Naomi’s name had been ‘sweetness and light’ and now she renamed herself ‘Mara’, which means bitter. She symbolizes the story of so many who start life secure, positive, and feeling blessed. Then something happens outside their control (though they often irrationally blame themselves). It might be an assault, a death, bullying, a divorce, or a health ‘event’. Suddenly, the security, the positivity, and the blessedness are gone and their world goes to pieces.
In a conventional story of this period the expected solution to Naomi’s problems would come in the form of a man arriving to swoop her off her feet (maybe?), giving her the security and blessedness of marriage. A male saviour would take her under his wing. Indeed, this is still a conventional fairy-tale solution.
But in our story, the solution is bizarre. It comes in the form of a foreigner from the despised land of Moab, a widow with no financial resources: her grieving daughter-in-law, Ruth, is the unlikely saviour. By the end of story, the chorus line is singing that Ruth is the equivalent of seven sons. How can a poor foreign woman be worth seven sons? Nobody believes that in a patriarchal culture, even in one like our own that pretends it isn’t.
Naomi’s hope comes as a result of the loving fidelity of a needy outsider. One who said, one suffering woman to another, that ‘I will go where you will go’. Kindness and commitment (not unlike they would receive from Boaz). This is unconventional, downside-up thinking.
Then there is the story of dreamy Joseph, from 500+ years after Jeremiah, who is written up large in the Gospel of Matthew. In this gospel he gets the dream of an angel. A big, unconventional downside-up dream.
The backstory that we know so well is that Mary and Joseph are betrothed. This is the first step in the Judean matrimonial process, namely the exchange of consent. But they don’t live together. Which is code for saying they haven’t had sexual intercourse. But Mary becomes pregnant. And this is a problem. A big problem.
Just in case you think I think otherwise, I’m not theologically inclined to attribute Jesus’ paternity to a non-human power. But whether Joseph was the dad… who knows?
Regardless Mary and Joseph had a problem. In that first century patriarchal world the implication would be drawn that Mary has committed adultery. For which there is punishment. In a strict legal determination, she would be stoned to death (Deuteronomy 22:20-21). Until Joseph gets the big dream, he has no doubt that Mary has been unfaithful to him but wants to find a way both to be faithful to the law and merciful to Mary. He doesn’t want to see her dead.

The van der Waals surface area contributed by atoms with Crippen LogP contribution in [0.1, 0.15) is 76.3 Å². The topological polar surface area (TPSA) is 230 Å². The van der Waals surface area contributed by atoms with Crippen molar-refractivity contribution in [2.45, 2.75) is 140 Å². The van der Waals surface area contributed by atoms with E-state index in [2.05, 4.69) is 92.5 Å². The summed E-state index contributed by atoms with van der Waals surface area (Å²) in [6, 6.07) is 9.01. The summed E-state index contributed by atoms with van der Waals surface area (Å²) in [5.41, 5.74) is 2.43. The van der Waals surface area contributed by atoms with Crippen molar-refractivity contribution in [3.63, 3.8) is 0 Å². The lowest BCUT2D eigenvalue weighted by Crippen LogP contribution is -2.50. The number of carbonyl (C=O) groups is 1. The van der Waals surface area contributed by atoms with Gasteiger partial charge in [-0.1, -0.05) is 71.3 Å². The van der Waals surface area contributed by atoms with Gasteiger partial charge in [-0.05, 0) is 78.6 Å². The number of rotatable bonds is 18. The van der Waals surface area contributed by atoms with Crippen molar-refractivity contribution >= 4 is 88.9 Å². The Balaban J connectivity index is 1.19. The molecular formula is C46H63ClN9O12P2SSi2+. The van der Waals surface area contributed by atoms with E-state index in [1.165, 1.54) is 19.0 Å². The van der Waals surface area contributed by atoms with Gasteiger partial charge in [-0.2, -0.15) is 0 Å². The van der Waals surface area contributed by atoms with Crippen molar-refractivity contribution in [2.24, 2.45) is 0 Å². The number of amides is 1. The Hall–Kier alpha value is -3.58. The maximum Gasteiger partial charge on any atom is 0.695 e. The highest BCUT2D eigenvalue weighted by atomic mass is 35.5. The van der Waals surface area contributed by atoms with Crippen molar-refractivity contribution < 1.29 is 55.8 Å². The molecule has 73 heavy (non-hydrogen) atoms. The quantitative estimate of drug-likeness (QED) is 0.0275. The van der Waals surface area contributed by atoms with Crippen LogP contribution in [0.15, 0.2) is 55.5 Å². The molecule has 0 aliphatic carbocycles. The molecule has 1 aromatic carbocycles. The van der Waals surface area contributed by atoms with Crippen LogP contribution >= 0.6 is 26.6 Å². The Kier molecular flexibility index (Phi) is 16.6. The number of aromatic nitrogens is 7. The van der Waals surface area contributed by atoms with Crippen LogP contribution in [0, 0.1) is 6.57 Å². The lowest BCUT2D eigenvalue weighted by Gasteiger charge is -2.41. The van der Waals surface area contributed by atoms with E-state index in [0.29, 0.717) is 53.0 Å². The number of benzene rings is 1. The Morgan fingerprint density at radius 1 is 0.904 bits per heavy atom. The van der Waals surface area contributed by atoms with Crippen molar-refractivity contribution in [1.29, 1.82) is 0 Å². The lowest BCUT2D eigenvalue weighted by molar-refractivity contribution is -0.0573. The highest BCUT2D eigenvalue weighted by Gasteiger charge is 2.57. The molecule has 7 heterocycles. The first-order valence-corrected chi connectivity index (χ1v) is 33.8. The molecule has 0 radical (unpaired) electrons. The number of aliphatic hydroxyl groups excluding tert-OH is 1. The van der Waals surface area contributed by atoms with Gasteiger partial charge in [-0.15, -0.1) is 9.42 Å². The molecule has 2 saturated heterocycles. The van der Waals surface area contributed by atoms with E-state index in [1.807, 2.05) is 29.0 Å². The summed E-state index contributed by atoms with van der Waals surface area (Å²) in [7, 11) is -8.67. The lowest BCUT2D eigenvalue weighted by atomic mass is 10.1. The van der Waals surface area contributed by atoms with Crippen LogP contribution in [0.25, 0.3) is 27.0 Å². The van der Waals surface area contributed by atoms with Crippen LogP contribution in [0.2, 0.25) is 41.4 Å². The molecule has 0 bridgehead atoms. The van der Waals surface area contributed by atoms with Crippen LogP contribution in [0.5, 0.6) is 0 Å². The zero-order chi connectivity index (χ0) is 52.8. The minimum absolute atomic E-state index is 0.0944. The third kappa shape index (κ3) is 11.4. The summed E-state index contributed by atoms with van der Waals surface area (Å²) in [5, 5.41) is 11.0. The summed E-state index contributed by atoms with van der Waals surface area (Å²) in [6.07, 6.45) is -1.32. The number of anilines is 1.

The part I find interesting is the dream. For we know that dreams arise from our subconscious processing of our lives. We also know that many men struggle with the notion that their wife or partner has had a sexual partner prior to them. We also know that many men struggle to be as loyal to their step-children as to their own children. It is also likely, in the case of Mary and Joseph, given the risky implications of continuing with the marriage and with the pregnancy, that Joseph is in love with and deeply committed to Mary. All these feelings go into the subconscious blender of the dream world, with the result being Joseph changes his mind and defies both the law and the conventions of his day. Maybe that’s why the story arose of them leaving Nazareth for a while (getting away from legalities)?
Mary too, though we know this only from Luke’s account, is also influenced by the dream world. She too is prepared to defy convention. She sees, along with the narrators of these accounts, the pregnancy as a sign of hope. Hope not just for her and Joseph, but for Israel and the whole world.
So, there are two ways of reading this story. One way, the obvious way, sees a young unmarried girl, in a land ruled by a foreign power, illegitimately pregnant by means of a consensual or non-consensual encounter. For this she will suffer and along with her family bear the shame and consequences of such adultery. The other way of seeing this, the less obvious way, indeed the downside-up way, is that this pregnancy is a sign of hope in the midst of hopelessness. And Joseph’s kindness and commitment is what makes it hopeful.
All these three biblical examples talk about finding hope in the midst of hopelessness. One of them, Jeremiah, sees clearly the crisis coming but irrationally uses his resources to buy a field that he will never benefit from. An act of hope in the midst of hopelessness. One of them, Naomi, is in the midst of suffering. Drained. But joins with her suffering daughter-in-law, to together beat the odds and survive. Two poor women express their hope in fidelity to each other. And one of them, is Joseph who dreams a dream (like the patriarch he’s named after) that is big enough to defy society’s laws, big enough to defy society’s ridicule, and big enough to embrace Mary and her/their unborn child. And for that act of hope he’s been immortalized in crib scenes ever since.
All these acts of commitment, kindness, and hope stand against what was conventional, considered rational, and considered wise. What are the acts of commitment, kindness, and hope we need to find and express in this day and time?